French Canadians began settling in Ontario at the beginning of the 18th century with the establishment of an agricultural settlement on the site that is now Windsor, Ontario. It was almost a century later that this small colony expanded and further settlements were created to meet the demand for industrial labour as Ontario developed. The majority of Franco-Ontarians settled in the area between Ottawa and the Québec border, and this remains the region with the highest concentration of French-speaking people and those of French origin. As of 1981, Franco-Ontarians made up 7.5% of Ontario’s population, of whom about two-thirds spoke French as their mother tongue. In the 20th century the question of language rights in education was a primary concern of the Franco-Ontarian community. Franco-Ontarians pressed for, and won, the legal right to French-language education, which allowed French-language schools to join the public system.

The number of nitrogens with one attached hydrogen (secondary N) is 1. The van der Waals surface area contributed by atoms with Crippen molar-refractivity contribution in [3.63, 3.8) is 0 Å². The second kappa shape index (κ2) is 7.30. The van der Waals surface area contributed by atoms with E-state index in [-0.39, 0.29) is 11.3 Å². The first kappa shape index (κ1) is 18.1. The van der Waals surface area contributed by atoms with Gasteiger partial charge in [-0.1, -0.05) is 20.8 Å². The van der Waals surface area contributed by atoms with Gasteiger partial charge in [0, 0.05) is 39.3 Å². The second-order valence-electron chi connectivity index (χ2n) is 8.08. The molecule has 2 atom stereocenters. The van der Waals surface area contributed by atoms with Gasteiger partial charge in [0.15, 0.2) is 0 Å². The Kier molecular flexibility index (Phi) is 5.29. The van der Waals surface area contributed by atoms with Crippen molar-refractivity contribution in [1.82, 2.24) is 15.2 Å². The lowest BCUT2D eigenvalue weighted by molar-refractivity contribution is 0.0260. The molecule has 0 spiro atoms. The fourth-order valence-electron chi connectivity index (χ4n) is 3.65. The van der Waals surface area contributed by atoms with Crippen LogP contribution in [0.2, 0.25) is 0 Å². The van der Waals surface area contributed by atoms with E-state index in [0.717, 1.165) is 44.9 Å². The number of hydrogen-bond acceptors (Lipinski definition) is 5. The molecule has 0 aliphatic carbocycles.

The French-language newspaper Le Courrier d'Outaouais was published from 1869 to 1876 in Ottawa. Publication may have been irregular, and not all issues are available or complete. We include here several issues of a newspaper called Le Courrier d’Ottawa, published in the 1860s, which may have been a precursor to Le Courrier d’Outaouais. The earlier publication described its mission to be "An entity capable of defending their interests, and able to appreciate their position regarding Canadian nationality." The second publication described its coverage as "politics, literature, commerce, industry and agriculture."
Contributed by Multicultural History Society of Ontario.